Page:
Insecurity of Social Security and Medicare Programs
With almost half of all seniors in the United States falling below the threshold of economic vulnerability, (those below two times the supplemental poverty threshold), policymakers hold a lot of power over the quality of their futures, especially concerning changes to the social insurance programs—predominantly Social Security and Medicare—that protect this group. Proposals that would place a greater burden for out-of-pocket medical costs onto the elderly, or reduce their annual Social Security cost-of-living adjustments, can represent severe financial hardship for many of these seniors. Studies suggest a need for strengthening social protections for the elderly, yet some policy makers are advocating cutting the vital, yet skimp, protections they currently have.
House Budget Committee Chairman Paul Ryan's proposed changes to Medicare predict an increase in seniors' out-of-pocket health costs would raise the share of the economically vulnerable elderly by 8.4%, pushing the share up to 56.4%. That will mean nearly 3.5 million more seniors would be economically insecure. A proposal to shift to indexing cost-of-living adjustments to the chained consumer price index for Social Security benefits would also push 132,000 more elderly into economic insecurity.
Policymakers considering changes to Social Security and Medicare must consider the harsh economic realities confronting elderly Americans. Many of America's 41 million seniors are one injury, diagnosis or health insurance premium increase away from significant hardship. Most seniors live on modest retirement incomes which cover the costs of basic necessities to support their simple, yet dignified, quality of life. For these seniors, and even for those with greater means, Social Security and Medicare are the bedrock of their financial independence and security. Thus proposed changes to these programs should be evaluated not just for their impact on future budget deficits, but for their impact on the ability of the elderly to subsist.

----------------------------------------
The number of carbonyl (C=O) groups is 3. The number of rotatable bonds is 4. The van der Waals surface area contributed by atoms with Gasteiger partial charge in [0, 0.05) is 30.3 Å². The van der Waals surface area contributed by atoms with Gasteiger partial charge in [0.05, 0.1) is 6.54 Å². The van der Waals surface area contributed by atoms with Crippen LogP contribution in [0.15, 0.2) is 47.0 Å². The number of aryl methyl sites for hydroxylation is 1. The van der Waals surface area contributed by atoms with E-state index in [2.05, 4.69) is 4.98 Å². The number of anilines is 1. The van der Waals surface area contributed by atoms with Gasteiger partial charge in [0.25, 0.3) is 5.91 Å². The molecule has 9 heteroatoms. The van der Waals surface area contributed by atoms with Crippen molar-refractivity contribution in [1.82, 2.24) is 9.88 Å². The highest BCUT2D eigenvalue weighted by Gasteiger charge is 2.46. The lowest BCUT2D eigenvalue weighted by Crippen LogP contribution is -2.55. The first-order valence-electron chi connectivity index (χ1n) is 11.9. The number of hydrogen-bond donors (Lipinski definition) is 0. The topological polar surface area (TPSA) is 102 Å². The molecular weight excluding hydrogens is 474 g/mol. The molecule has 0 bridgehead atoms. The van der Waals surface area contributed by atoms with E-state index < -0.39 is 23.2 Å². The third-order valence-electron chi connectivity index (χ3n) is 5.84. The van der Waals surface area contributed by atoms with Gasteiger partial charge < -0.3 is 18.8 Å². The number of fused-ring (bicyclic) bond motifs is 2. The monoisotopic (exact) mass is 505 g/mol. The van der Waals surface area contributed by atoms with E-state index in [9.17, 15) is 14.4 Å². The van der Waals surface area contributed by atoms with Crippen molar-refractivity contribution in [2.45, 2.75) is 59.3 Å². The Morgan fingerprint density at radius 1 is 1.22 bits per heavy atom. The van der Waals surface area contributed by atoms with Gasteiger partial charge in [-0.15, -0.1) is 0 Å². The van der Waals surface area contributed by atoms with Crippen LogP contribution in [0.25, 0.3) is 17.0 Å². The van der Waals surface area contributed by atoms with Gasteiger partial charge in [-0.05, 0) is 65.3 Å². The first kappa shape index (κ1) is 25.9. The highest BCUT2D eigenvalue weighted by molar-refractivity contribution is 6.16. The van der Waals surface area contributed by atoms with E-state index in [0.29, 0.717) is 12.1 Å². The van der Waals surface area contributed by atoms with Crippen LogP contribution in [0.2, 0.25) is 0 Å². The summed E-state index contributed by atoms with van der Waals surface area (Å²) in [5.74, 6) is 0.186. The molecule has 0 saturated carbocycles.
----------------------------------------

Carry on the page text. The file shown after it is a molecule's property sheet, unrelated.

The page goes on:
With over 23 million Americans aged 60+ considered economically insecure, living at or below 250% of the federal poverty level of $28,725 per year for a single person; the economic realities that seniors deal with are often very serious and sometimes frightening. These elderly adults struggle with rising housing and health care bills, inadequate nutrition, lack of access to transportation, diminished savings, and job loss, all while dealing with decreasing independence and health as they age. For older adults who are above the poverty level, one major unexpected set-back can change today's reality into tomorrow's financial woes. Planning ahead and dealing with the reality of the economic issues that will beset older Americans as they age are necessary steps to help ensure financial security into the final years of life.